Vermont cultural leaders are joining together to oppose proposed budget cuts that would gut federal support for local arts groups, museums, public media and more.
Alex Aldrich, executive director of the Vermont Arts Council, said the state’s vibrant cultural scene is an intrinsic part of Vermont.
“When you talk about what makes a community a place worth living in, you’re really talking about its art and culture,” Aldrich said at a news conference Monday.
The arts and humanities programs supported by federal funding help organizations reach out to communities in rural corners of the state, he said.
The news conference, broadcast online by CCTV, brought together more than a dozen leaders of organizations that would be affected by the cuts.
Vermont organizations estimate that last year they received a total of around $4.7 million from federal agencies slated for cuts under President Donald Trump’s proposed budget — including the Institute of Museum and Library Services, Corporation for Public Broadcasting, National Endowment for the Arts and National Endowment for the Humanities.
Many organizations rely on that federal support to bring in matching funds from other sources.
Doreen Kraft, executive director of Burlington City Arts, said resistance to the proposed cuts is just beginning.
“We are in round one of what is going to be a very, very lively debate in our country,” Kraft said.
Cutting arts and humanities programs will not only impact those who directly receive funding, she said, but it “sends such a damaging message to future generations about the power of the arts.”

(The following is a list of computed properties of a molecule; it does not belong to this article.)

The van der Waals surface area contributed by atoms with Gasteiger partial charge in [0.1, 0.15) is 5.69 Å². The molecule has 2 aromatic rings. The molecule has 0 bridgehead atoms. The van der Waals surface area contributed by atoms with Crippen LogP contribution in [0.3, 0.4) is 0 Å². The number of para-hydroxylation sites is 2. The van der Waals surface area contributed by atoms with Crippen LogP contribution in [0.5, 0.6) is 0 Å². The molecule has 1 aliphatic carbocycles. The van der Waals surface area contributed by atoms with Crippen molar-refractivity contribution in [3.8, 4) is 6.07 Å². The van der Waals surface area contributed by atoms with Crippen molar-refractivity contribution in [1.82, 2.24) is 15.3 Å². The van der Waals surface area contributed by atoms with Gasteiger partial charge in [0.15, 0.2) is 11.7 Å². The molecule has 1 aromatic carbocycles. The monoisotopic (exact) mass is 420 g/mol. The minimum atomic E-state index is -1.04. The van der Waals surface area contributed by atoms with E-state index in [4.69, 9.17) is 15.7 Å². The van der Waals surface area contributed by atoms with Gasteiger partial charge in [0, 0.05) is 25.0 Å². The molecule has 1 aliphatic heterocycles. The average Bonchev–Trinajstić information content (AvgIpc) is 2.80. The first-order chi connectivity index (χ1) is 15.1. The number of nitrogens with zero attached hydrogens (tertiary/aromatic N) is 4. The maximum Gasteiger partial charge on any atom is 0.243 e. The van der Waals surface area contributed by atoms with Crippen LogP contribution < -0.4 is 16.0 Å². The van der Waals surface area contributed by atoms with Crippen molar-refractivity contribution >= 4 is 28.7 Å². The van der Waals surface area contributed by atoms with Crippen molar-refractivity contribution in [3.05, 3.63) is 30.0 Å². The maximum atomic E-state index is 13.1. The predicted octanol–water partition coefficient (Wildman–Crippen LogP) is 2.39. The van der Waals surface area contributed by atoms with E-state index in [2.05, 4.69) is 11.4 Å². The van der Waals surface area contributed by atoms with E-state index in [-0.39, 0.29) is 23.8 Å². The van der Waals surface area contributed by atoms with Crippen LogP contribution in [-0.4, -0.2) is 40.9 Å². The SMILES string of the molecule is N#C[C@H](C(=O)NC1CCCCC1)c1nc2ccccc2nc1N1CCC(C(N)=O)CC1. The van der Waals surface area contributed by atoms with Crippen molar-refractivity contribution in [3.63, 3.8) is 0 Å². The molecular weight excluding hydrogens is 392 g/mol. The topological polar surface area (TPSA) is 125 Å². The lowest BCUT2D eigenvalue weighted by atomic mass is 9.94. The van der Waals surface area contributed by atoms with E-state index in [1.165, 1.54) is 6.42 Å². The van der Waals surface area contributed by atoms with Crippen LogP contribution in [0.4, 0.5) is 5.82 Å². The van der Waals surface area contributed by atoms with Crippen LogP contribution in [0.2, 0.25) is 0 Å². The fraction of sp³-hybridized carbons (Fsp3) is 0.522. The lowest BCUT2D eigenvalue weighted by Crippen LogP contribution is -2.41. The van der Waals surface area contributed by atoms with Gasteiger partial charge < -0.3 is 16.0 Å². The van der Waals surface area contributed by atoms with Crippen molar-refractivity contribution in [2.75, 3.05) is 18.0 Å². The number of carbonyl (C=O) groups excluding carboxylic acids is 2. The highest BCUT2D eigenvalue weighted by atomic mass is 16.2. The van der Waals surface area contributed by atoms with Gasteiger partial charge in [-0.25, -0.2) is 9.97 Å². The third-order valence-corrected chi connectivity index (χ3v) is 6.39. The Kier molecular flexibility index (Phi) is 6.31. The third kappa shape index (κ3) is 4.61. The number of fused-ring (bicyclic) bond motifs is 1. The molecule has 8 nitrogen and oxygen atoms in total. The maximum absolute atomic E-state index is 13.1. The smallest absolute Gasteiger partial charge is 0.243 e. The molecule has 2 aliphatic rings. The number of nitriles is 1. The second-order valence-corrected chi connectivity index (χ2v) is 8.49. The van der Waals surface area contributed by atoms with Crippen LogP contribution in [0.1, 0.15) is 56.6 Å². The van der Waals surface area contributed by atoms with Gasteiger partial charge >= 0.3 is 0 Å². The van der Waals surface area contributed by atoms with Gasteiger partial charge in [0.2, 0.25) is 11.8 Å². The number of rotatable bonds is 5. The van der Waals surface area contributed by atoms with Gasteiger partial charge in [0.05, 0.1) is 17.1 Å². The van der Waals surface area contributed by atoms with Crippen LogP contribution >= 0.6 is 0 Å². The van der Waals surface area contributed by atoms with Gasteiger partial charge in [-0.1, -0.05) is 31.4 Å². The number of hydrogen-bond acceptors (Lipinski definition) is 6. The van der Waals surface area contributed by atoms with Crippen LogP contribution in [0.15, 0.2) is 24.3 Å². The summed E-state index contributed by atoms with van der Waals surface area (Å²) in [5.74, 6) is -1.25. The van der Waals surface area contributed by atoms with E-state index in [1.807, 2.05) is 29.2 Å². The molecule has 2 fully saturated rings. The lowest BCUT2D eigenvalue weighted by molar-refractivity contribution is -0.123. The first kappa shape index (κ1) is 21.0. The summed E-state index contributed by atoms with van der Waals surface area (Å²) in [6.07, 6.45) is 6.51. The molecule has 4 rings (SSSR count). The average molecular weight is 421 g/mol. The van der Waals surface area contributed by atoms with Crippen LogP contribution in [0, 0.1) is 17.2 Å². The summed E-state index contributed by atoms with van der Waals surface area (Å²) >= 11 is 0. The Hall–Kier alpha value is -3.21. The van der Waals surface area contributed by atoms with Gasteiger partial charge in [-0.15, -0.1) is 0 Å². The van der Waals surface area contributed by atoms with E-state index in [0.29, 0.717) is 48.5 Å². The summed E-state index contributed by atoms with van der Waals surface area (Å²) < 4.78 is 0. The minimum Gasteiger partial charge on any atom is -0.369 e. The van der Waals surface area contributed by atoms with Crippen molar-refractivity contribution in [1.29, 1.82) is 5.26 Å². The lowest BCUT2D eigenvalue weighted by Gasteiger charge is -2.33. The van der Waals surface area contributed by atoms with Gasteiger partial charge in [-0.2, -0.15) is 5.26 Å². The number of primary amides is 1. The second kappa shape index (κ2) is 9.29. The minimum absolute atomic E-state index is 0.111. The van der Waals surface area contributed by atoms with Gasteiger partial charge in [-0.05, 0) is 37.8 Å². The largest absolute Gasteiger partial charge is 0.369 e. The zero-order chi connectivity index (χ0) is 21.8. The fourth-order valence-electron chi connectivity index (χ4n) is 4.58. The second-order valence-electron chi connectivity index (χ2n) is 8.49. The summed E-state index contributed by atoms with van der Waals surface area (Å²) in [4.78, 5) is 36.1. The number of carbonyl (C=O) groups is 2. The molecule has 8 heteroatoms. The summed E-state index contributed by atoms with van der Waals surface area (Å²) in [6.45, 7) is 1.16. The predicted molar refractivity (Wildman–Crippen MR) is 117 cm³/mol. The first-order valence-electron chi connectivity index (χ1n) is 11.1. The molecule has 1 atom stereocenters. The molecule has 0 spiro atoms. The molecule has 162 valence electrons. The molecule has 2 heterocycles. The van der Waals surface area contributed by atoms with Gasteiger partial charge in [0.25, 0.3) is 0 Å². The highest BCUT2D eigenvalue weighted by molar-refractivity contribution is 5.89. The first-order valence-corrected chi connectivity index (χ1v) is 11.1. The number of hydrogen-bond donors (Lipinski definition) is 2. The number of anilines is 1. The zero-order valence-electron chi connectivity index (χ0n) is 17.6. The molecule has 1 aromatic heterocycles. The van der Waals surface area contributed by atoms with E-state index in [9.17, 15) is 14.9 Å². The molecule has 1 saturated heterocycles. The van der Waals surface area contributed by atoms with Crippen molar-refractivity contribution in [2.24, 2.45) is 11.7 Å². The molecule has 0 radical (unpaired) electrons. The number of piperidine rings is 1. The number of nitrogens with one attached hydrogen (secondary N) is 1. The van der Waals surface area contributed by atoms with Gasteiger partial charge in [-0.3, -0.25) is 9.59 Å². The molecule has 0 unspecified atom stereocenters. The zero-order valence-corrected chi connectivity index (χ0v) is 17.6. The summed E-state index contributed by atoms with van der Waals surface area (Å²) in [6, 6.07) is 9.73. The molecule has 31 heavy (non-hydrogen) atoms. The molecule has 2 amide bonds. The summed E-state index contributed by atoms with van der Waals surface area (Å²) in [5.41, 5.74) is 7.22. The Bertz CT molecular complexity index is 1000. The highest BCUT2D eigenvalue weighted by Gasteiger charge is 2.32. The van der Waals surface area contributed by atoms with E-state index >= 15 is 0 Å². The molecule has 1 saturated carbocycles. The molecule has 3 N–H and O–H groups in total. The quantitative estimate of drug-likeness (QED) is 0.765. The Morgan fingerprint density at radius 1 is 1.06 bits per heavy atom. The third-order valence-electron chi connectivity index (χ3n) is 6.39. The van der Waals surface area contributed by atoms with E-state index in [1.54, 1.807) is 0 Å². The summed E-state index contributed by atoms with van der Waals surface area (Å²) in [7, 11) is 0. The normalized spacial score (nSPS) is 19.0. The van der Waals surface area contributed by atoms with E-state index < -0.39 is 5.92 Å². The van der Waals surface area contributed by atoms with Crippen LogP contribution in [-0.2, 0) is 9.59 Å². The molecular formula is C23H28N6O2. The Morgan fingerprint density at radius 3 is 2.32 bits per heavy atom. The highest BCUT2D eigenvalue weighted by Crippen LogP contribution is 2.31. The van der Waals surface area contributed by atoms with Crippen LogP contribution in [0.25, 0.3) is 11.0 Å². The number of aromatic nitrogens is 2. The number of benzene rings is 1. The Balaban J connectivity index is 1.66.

Robin Turnau, president and CEO of Vermont Public Radio, and Holly Groschner, president and CEO of Vermont PBS, said the federal support the outlets receive is key to the programming they broadcast.
Several people, including leaders of the Fletcher Free Library in Burlington and the Shelburne Museum, spoke about the importance of the federal funding to their missions.
Phelan Fretz, executive director of the ECHO center, said federal dollars make it possible for the lakefront museum in Burlington to offer free memberships to low-income families and educational programs to children.
“If you make science weaker, you make all of us weaker,” Fretz said.
Tom Torti, president of the Lake Champlain Regional Chamber of Commerce, joined the group to oppose the proposed cuts.
Members of the chamber would not be directly affected by the cuts to federal arts and culture funding outlined in Trump’s budget, he said. However, he said, the organizations that do receive funding are important to the vibrancy and success of the region’s private sector.
“It’s the culture of Vermont that sells Vermont,” Torti said.
Peter Gilbert, executive director of the Vermont Humanities Council, said the organization receives about half its resources from the federal government.
“The United States, the country has a vested interest in having a polity that knows about the humanities,” Gilbert said.